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African Journal of Food, Agriculture, Nutrition and Development

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Determination of carcinogenic polycyclic aromatic hydrocarbons (pahs), anthracene in different variety of fish samples in the Bangsai river of Bangladesh

F Yeasmin, SMM Rahman, S Rana, KJ Fatema, MA Hossain

Abstract


Carcinogenic polycyclic aromatic hydrocarbons (PAHs), widely scattered in the environment because of inadequate combustion of fuels, are an important class of toxicological compounds. In the past decade, PAHs have drawn considerable attention because of their possible contamination to the environment and foodstuffs. A crude extract of the fish samples collected from the most polluted part of Bangsai river at Saver industrial zone was analyzed for the presence of polycyclic aromatic hydrocarbon, anthracene, by gas chromatography-mass spectrometry (GC-MS). A
suitable procedure for the extraction of PAHs from the fish sample was developed. A multi-layer clean-up (silica gel) column was used, followed by glass fiber filter (GFF) paper to eliminate the interfering organic compounds as well as lipids, fat and foreign particles. It was observed that PAHs deposition on the samples takes place in different morphological parts of the biological materials. Analysis was made for environmentally important PAHs and the results, the methods and some associated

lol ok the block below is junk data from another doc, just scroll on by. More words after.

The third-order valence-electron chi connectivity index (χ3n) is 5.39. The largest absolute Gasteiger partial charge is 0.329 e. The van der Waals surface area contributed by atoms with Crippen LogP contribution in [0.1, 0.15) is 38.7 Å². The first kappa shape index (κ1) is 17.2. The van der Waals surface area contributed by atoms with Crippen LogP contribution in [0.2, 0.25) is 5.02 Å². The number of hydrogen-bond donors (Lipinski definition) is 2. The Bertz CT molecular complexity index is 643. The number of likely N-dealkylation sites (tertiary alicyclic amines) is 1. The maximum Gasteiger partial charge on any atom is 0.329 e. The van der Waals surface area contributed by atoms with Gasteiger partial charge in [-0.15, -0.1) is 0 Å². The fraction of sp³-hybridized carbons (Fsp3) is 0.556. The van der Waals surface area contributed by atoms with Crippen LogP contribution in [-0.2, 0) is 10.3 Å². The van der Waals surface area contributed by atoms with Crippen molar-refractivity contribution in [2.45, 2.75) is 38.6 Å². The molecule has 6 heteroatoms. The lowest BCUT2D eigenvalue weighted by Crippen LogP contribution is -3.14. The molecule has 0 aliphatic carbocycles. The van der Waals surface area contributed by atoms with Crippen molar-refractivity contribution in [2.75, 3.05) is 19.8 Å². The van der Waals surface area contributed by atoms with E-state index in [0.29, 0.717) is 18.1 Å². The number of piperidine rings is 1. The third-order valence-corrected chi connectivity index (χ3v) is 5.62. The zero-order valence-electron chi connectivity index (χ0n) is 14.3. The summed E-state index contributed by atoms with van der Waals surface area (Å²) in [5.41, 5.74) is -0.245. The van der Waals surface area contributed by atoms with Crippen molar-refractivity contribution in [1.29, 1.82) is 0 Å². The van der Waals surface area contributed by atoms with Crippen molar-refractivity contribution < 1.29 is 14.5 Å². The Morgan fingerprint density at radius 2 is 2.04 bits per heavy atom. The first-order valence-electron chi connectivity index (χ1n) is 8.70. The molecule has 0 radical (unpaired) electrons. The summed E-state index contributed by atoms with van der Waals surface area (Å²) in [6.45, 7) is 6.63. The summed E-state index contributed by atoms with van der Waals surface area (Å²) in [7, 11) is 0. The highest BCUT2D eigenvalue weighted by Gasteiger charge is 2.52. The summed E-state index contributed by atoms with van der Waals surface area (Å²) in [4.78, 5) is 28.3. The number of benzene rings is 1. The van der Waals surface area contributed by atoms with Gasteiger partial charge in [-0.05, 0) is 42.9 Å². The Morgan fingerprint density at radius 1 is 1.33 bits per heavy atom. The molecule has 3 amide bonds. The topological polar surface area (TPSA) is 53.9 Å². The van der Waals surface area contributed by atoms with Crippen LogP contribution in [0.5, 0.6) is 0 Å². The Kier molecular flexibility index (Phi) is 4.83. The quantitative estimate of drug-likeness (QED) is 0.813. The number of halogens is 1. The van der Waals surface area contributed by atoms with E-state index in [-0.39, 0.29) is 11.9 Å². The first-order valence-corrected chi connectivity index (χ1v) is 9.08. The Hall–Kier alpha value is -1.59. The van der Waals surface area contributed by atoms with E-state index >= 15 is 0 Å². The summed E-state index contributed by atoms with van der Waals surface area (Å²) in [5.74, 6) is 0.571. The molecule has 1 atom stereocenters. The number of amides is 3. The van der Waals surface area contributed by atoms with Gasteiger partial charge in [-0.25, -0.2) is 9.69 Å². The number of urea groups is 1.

problems are discussed. Anthracene was found in almost all fish samples with the concentration in edible fishes collected from the Bangsai river being 0.761 to 3.294 ìg/g. This concentration is within the range reported for other comparable regions of the world. Thus, it was suggested PAHs is oil contamination originating from the effluents of different industries such as tannery, dye, plastic, chemical, fertilizer or spillage’s and/or heavy ship traffic. However, the high concentration of carcinogenic anthracene encountered in these fishes should be considered serious as it is hazardous to human health. Based on fish consumption by Bangladeshi population, the daily intake of total carcinogens was 0.15 ng/person/day. Recovery studies with fortified samples indicated that the recovery efficiency for anthracene was 85.32%. It is concluded that three fish samples: baim, bata and taki were contaminated by the various aspects such as industrial effluents, air, highway vehicle exhaust and highway
tar samples.



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